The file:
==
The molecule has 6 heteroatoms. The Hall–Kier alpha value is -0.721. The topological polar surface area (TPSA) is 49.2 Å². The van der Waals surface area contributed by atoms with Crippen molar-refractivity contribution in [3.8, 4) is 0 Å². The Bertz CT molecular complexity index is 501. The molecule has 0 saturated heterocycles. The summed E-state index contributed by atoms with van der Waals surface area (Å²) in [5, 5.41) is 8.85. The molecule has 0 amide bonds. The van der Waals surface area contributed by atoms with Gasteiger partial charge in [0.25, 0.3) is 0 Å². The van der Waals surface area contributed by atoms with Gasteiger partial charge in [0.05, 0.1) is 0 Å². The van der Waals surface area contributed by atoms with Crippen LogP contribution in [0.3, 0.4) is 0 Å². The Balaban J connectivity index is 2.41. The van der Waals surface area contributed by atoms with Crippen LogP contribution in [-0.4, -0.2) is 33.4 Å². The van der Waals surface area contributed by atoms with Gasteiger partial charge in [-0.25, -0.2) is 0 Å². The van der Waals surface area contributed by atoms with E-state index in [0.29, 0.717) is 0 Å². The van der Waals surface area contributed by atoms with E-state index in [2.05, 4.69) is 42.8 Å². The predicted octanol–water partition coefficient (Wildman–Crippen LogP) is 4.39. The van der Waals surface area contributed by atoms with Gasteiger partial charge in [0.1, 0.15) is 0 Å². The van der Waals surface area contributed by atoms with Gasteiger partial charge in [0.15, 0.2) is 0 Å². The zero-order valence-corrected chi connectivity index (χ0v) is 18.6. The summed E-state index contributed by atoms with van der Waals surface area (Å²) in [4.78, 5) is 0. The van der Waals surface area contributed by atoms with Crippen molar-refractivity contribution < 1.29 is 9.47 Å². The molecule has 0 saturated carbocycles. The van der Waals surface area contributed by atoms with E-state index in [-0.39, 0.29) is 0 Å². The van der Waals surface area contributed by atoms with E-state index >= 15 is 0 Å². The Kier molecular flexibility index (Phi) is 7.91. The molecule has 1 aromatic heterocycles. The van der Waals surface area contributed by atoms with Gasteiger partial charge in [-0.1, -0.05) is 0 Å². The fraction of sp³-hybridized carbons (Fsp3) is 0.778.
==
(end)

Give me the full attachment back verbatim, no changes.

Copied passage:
The molecule has 6 heteroatoms. The Hall–Kier alpha value is -0.721. The topological polar surface area (TPSA) is 49.2 Å². The van der Waals surface area contributed by atoms with Crippen molar-refractivity contribution in [3.8, 4) is 0 Å². The Bertz CT molecular complexity index is 501. The molecule has 0 saturated heterocycles. The summed E-state index contributed by atoms with van der Waals surface area (Å²) in [5, 5.41) is 8.85. The molecule has 0 amide bonds. The van der Waals surface area contributed by atoms with Gasteiger partial charge in [0.25, 0.3) is 0 Å². The van der Waals surface area contributed by atoms with Gasteiger partial charge in [0.05, 0.1) is 0 Å². The van der Waals surface area contributed by atoms with Crippen LogP contribution in [0.3, 0.4) is 0 Å². The Balaban J connectivity index is 2.41. The van der Waals surface area contributed by atoms with Crippen LogP contribution in [-0.4, -0.2) is 33.4 Å². The van der Waals surface area contributed by atoms with Gasteiger partial charge in [-0.25, -0.2) is 0 Å². The van der Waals surface area contributed by atoms with E-state index in [0.29, 0.717) is 0 Å². The van der Waals surface area contributed by atoms with E-state index in [2.05, 4.69) is 42.8 Å². The predicted octanol–water partition coefficient (Wildman–Crippen LogP) is 4.39. The van der Waals surface area contributed by atoms with Gasteiger partial charge in [0.1, 0.15) is 0 Å². The van der Waals surface area contributed by atoms with Gasteiger partial charge in [0.15, 0.2) is 0 Å². The zero-order valence-corrected chi connectivity index (χ0v) is 18.6. The summed E-state index contributed by atoms with van der Waals surface area (Å²) in [4.78, 5) is 0. The van der Waals surface area contributed by atoms with Crippen molar-refractivity contribution < 1.29 is 9.47 Å². The molecule has 0 saturated carbocycles. The van der Waals surface area contributed by atoms with E-state index in [-0.39, 0.29) is 0 Å². The van der Waals surface area contributed by atoms with E-state index >= 15 is 0 Å². The Kier molecular flexibility index (Phi) is 7.91. The molecule has 1 aromatic heterocycles. The van der Waals surface area contributed by atoms with Gasteiger partial charge in [-0.1, -0.05) is 0 Å². The fraction of sp³-hybridized carbons (Fsp3) is 0.778.